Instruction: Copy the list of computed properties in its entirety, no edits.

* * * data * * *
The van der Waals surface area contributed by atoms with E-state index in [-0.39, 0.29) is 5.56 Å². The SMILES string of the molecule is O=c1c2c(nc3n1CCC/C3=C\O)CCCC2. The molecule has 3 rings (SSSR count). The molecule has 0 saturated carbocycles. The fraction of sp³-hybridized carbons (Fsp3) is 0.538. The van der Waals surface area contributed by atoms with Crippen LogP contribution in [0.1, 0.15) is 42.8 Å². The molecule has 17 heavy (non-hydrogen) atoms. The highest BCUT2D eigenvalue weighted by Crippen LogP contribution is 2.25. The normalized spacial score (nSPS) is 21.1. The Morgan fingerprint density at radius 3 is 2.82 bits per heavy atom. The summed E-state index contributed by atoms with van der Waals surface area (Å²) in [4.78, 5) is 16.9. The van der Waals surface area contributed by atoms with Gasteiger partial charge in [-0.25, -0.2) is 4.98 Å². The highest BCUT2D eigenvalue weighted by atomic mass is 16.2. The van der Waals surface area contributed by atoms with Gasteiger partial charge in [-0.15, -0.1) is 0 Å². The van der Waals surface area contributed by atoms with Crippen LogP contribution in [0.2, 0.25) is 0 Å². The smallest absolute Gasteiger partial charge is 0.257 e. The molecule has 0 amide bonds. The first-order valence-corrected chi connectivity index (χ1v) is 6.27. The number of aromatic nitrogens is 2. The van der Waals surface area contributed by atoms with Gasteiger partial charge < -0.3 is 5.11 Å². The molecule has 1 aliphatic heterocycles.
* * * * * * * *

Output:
The van der Waals surface area contributed by atoms with E-state index in [-0.39, 0.29) is 5.56 Å². The SMILES string of the molecule is O=c1c2c(nc3n1CCC/C3=C\O)CCCC2. The molecule has 3 rings (SSSR count). The molecule has 0 saturated carbocycles. The fraction of sp³-hybridized carbons (Fsp3) is 0.538. The van der Waals surface area contributed by atoms with Crippen LogP contribution in [0.1, 0.15) is 42.8 Å². The molecule has 17 heavy (non-hydrogen) atoms. The highest BCUT2D eigenvalue weighted by Crippen LogP contribution is 2.25. The normalized spacial score (nSPS) is 21.1. The Morgan fingerprint density at radius 3 is 2.82 bits per heavy atom. The summed E-state index contributed by atoms with van der Waals surface area (Å²) in [4.78, 5) is 16.9. The van der Waals surface area contributed by atoms with Gasteiger partial charge in [-0.25, -0.2) is 4.98 Å². The highest BCUT2D eigenvalue weighted by atomic mass is 16.2. The van der Waals surface area contributed by atoms with Gasteiger partial charge in [-0.15, -0.1) is 0 Å². The van der Waals surface area contributed by atoms with Crippen LogP contribution in [0.2, 0.25) is 0 Å². The smallest absolute Gasteiger partial charge is 0.257 e. The molecule has 0 amide bonds. The first-order valence-corrected chi connectivity index (χ1v) is 6.27. The number of aromatic nitrogens is 2. The van der Waals surface area contributed by atoms with Gasteiger partial charge < -0.3 is 5.11 Å². The molecule has 1 aliphatic heterocycles.